The online giant is taking information sharing to a new level, combining all of Google's services into one. In a video posted online, Google explained it's new approach.
"The new policy reflects our efforts to create one beautifully simple experience. It means that if you're signed in, we'll treat you as a single user across all of our products, combining information you've provided from one service with information from the others," the video explained.
For example, if you use your Gmail account to email friends about a you're planning trip to Washington, D.C., then use Google Maps to find the best route and add the dates to your Google Calendar -- the next time you search for "Washington, D.C.," you won't have results for the state flower pop up.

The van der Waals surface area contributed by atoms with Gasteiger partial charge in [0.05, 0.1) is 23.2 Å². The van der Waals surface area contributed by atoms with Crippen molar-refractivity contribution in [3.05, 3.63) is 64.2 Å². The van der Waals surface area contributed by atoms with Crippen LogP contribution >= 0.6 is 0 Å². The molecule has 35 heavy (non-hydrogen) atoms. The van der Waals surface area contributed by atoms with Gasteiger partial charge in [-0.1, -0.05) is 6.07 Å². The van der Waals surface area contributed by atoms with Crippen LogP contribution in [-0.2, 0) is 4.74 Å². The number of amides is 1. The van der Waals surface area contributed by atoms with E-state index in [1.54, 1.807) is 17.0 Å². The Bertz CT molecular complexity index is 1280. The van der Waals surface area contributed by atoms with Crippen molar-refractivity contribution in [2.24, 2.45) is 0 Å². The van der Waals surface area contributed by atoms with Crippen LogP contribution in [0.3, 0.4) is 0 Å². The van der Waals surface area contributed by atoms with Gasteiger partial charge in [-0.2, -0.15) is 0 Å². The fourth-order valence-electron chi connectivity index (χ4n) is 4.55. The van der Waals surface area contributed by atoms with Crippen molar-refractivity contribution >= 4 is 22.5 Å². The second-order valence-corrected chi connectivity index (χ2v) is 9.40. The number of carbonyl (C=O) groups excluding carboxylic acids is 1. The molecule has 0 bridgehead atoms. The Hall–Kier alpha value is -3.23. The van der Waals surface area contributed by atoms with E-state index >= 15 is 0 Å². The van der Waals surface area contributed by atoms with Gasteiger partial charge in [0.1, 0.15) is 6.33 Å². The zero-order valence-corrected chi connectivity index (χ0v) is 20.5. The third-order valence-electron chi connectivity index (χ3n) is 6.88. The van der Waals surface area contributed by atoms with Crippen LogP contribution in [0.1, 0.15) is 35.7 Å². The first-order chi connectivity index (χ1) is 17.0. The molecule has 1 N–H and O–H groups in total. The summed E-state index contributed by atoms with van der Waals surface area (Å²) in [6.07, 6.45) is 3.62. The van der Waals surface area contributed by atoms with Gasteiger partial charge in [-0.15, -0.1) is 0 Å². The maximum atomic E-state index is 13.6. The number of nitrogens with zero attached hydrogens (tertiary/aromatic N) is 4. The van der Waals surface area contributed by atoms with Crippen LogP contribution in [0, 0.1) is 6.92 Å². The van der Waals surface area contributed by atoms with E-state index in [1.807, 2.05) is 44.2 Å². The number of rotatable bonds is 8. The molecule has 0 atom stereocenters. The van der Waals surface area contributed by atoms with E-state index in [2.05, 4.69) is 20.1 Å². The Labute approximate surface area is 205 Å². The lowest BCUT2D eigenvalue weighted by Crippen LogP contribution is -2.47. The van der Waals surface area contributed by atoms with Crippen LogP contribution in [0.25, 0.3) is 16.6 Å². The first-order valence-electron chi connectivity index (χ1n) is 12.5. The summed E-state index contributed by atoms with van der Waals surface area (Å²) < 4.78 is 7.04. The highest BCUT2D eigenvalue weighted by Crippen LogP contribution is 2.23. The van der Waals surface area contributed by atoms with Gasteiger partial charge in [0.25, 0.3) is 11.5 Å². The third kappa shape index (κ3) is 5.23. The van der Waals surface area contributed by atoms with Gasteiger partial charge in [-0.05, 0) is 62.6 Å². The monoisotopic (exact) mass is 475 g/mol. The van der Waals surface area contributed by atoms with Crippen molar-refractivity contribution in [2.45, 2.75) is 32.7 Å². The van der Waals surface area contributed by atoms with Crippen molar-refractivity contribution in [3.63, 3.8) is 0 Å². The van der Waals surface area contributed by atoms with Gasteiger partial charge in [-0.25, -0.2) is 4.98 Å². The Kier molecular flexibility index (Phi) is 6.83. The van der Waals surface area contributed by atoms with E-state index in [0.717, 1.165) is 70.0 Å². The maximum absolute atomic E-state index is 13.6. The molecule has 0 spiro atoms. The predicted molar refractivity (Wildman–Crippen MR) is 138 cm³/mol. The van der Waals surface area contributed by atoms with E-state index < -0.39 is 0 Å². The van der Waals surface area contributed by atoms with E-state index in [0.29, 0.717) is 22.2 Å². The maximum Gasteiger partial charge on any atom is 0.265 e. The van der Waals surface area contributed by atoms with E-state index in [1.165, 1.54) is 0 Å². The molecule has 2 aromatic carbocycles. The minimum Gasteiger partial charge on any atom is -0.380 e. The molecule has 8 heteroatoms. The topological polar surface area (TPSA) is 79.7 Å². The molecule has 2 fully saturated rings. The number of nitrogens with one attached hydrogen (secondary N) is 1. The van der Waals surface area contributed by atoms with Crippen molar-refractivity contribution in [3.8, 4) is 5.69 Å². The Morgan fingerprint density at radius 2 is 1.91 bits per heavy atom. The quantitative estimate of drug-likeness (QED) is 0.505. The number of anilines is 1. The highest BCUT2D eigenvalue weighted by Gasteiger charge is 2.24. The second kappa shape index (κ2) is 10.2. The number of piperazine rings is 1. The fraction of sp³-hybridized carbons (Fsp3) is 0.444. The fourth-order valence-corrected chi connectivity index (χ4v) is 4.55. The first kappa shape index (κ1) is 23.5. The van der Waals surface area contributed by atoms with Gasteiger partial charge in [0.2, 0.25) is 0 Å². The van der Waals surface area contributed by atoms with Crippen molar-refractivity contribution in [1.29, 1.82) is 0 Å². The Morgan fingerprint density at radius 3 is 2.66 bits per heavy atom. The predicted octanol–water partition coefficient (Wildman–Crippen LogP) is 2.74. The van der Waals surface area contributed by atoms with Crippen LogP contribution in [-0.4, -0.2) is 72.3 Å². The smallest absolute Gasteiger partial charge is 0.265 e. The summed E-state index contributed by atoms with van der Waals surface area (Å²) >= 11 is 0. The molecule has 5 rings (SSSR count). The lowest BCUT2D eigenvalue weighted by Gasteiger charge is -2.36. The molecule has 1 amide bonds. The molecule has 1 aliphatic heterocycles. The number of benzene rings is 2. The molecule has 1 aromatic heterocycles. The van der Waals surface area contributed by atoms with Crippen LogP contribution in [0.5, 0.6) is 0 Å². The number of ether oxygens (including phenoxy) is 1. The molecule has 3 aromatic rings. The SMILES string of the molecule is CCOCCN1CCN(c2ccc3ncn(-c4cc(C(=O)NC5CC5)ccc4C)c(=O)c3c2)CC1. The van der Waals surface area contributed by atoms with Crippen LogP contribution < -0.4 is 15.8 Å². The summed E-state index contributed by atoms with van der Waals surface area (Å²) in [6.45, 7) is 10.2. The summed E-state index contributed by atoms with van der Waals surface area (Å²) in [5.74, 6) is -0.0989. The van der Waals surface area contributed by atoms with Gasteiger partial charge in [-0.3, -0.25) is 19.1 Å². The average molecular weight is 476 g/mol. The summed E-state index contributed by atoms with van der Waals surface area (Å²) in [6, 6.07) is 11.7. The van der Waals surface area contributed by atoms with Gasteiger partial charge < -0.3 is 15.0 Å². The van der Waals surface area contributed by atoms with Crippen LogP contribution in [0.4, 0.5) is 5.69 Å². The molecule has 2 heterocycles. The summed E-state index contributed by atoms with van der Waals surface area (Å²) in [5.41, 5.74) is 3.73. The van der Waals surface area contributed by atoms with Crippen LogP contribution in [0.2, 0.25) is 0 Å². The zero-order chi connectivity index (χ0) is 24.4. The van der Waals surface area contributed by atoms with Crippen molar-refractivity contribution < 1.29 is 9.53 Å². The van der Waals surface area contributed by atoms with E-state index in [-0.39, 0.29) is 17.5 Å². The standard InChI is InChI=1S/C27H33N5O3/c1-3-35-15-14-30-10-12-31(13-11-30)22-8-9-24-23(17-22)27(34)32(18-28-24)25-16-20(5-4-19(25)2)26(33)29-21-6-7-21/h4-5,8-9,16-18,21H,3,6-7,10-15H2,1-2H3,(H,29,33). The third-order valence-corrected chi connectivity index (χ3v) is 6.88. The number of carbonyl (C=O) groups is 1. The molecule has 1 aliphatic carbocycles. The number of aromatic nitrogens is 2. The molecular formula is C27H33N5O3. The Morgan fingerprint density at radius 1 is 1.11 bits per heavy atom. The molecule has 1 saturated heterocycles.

Over time, the company said the change will mean better Google search results and better placed advertising.
Google claims the changes will equal more personalized services, but privacy groups question their legality, arguing it invades people's privacy in an attempt to sell more advertising.
Google apparently worked with the federal government to ensure that the policy changes were legal.
Users can keep their information private by regularly clearing their search history and logging off Google when searching the Internet.
Despite the controversy, Google will likely remain king of the online world because "Googling" is a hard habit to break among web users.
"I think it's almost impossible that Google will suffer any loss of customers, any loss of acceleration to the extent they have any based on this," noted John Abel, New York City Bureau Chief for Wired.com.